Brexit 1) Ministers have ‘agreed a new fallback position’ on the Irish border

“Theresa May and her Brexit “war cabinet” have agreed a new fallback position on the Irish border that could preserve elements of the customs union if Britain cannot strike a deal on its preferred post-Brexit trading plan. Ministers including Boris Johnson, Michael Gove and David Lidington discussed the “backstop” plan for Northern Ireland that will come into force if Mrs May’s blueprint for customs arrangements collapses. Mrs May has rejected an EU version of the backstop that would have guaranteed no infrastructure on the Irish border and committed the UK to maintaining regulatory alignment between Northern Ireland and the Republic. This would have meant that Northern Ireland and mainland Britain had different rules and raised the prospect of a border in the Irish Sea, a possibility greeted with horror by the DUP and many Tories.” – The Times

  • No new cameras on the border, says Bradley – The Guardian
  • Hoey accuses Government of pandering to IRA over infrastructure – The Sun


  • Britain will tell EU it is prepared to stay tied to customs union ‘beyond 2021’ – Daily Telegraph
  • Manufacturers attack post-Brexit customs plan – FT
  • Trump would make NHS pay more for drugs in trade talks – The Times

>Today: Iain Mansfield in Comment: Five tests for a good Brexit deal

>Yesterday: Nick Boles in Comment: For a Brexit that works, we must stay in the Customs Union until early in 2022

Brexit 2) EU reportedly slowing the negotiations as it awaits fate of Lords amendments…

“Brussels is stalling in Brexit talks because of the unelected House of Lords’ attempt to wreck Theresa May’s flagship EU exit legislation, ministers have been warned. Front-line UK negotiators have reported back to Downing Street that their EU counterparts are stonewalling until they see how many of the peers’ 15 changes that rip up the UK’s Brexit policy are supported by MPs. One minister told The Sun: “As we warned, the EU are now negotiating with Parliament not us and they are playing for time while they see what MPs say.” They added that talks with Brussels “have slowed down” since the Lords began changing the bill, adding Brussels bosses had “all but admitted it”. Our revelation comes as the EU Withdrawal Bill finally cleared its stormy path through the House of Lords with nearly 200 tweaks made to it – 15 forced by opposition vote wins.” – The Sun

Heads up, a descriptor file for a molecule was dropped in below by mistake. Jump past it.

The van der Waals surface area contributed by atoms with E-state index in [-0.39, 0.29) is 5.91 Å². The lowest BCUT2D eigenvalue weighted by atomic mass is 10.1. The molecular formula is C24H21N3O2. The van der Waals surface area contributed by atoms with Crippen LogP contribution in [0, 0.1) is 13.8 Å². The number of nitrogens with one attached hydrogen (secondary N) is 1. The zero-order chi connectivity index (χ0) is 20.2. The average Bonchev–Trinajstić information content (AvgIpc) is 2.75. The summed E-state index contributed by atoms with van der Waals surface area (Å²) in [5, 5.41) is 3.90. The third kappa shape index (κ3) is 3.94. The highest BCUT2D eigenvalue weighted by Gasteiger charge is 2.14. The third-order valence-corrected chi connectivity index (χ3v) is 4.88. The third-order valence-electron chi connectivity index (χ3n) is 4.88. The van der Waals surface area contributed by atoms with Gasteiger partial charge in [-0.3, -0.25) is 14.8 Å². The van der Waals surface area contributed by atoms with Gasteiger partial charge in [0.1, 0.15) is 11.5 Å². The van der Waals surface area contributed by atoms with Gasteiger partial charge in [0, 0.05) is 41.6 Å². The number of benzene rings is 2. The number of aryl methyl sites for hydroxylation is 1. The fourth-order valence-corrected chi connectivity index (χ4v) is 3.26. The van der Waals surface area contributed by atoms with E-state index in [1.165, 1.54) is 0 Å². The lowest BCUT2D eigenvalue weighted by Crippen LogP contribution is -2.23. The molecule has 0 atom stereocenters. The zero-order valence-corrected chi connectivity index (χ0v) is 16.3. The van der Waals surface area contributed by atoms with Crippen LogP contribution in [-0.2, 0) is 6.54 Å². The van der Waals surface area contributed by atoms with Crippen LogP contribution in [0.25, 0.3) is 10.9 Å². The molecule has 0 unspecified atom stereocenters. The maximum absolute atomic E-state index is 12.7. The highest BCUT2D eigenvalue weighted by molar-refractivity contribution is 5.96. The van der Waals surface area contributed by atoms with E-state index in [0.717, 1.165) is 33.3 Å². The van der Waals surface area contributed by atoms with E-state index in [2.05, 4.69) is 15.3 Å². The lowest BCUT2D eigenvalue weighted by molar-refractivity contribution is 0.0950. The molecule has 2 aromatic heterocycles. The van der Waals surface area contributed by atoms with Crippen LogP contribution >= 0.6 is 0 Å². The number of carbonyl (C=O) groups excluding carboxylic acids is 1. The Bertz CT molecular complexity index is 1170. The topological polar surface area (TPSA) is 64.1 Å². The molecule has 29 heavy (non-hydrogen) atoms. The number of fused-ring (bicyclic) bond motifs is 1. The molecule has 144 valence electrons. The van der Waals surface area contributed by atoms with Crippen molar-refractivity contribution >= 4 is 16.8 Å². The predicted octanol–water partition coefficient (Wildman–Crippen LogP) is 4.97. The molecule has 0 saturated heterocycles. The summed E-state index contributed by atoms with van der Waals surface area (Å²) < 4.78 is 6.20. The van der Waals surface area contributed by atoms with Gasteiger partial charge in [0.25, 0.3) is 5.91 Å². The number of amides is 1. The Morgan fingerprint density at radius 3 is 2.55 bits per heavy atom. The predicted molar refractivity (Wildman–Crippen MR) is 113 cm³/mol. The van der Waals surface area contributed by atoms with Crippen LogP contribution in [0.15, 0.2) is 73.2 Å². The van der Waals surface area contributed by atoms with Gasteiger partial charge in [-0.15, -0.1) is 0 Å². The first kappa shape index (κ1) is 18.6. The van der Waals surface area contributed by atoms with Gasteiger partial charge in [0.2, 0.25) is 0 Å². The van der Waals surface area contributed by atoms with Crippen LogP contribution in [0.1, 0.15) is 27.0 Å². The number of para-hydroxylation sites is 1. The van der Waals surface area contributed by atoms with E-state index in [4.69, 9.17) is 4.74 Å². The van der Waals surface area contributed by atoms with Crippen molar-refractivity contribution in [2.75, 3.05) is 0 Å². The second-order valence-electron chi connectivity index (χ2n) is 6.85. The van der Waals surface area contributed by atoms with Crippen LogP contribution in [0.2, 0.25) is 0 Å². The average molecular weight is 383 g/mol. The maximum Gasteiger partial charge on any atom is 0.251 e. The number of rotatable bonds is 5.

• Tory peer savages Lords’ conduct over Brexit – Daily Mail
  • Academic admits that claim universities would slump post-Brexit has no evidence – Daily Mail


  • The House of Lords has cooked its goose – Iain Martin, The Times


  • Rebels and peers are making May’s task impossible – The Sun

>Yesterday: Alex Morton’s column: Are you angry with the Lords? If so, don’t threaten to abolish or elect it. Here’s a better reform.

Brexit 3) …as Labour rebels hand Corbyn ultimatum over Brexit vote

“Jeremy Corbyn is facing a defining moment over Brexit, Labour rebels said yesterday as they intensified efforts to make him support keeping Britain in the European Economic Area. The Labour leader must decide within weeks whether he backs the so-called Norway option, the softest version of Brexit available, or sticks to his stance of calling for the UK to negotiate a bespoke customs union with the EU. At least 70 Labour MPs are prepared to defy Mr Corbyn if he orders them not to vote for a Lords amendment to the European Union (Withdrawal) Bill requiring the government to negotiate for EEA membership, a Labour source said. “This is the moment ‘constructive ambiguity’ has to come to an end, that we get to see what Jeremy really wants from Brexit,” said another well-placed figure, referring to Labour’s deliberately fluid stance on leaving the EU.” – The Times

  • MPs vote down Labour bid to reveal May’s customs strategy – Daily Express
  • McCluskey urges activists to oust ‘stale’ MPs – The Sun


  • Deliberate ambiguity is no longer an option – The Times

>Yesterday: Video: WATCH: May and Corbyn clash over Brexit policy at PMQs

Conservatives accuse Labour of ‘running up the white flag’ on immigration

“The Tories accused Labour of running up the white flag on immigration last night, after it pledged to scrap controls on illegal immigration. Diane Abbott said she would close two main detention centres, axe migration targets and force officials to prove suspects were in Britain without permission. The shadow home secretary also vowed to scrap the requirement for bosses and landlords to carry out checks on a worker or tenant’s right to be in the country. Miss Abbott said it was Jeremy Corbyn’s ambition to ‘reframe’ public debate on the issue. The Labour leader later tweeted his support for her speech. Tories said the proposals would wreck efforts to deal with the estimated million illegals in Britain.” – Daily Mail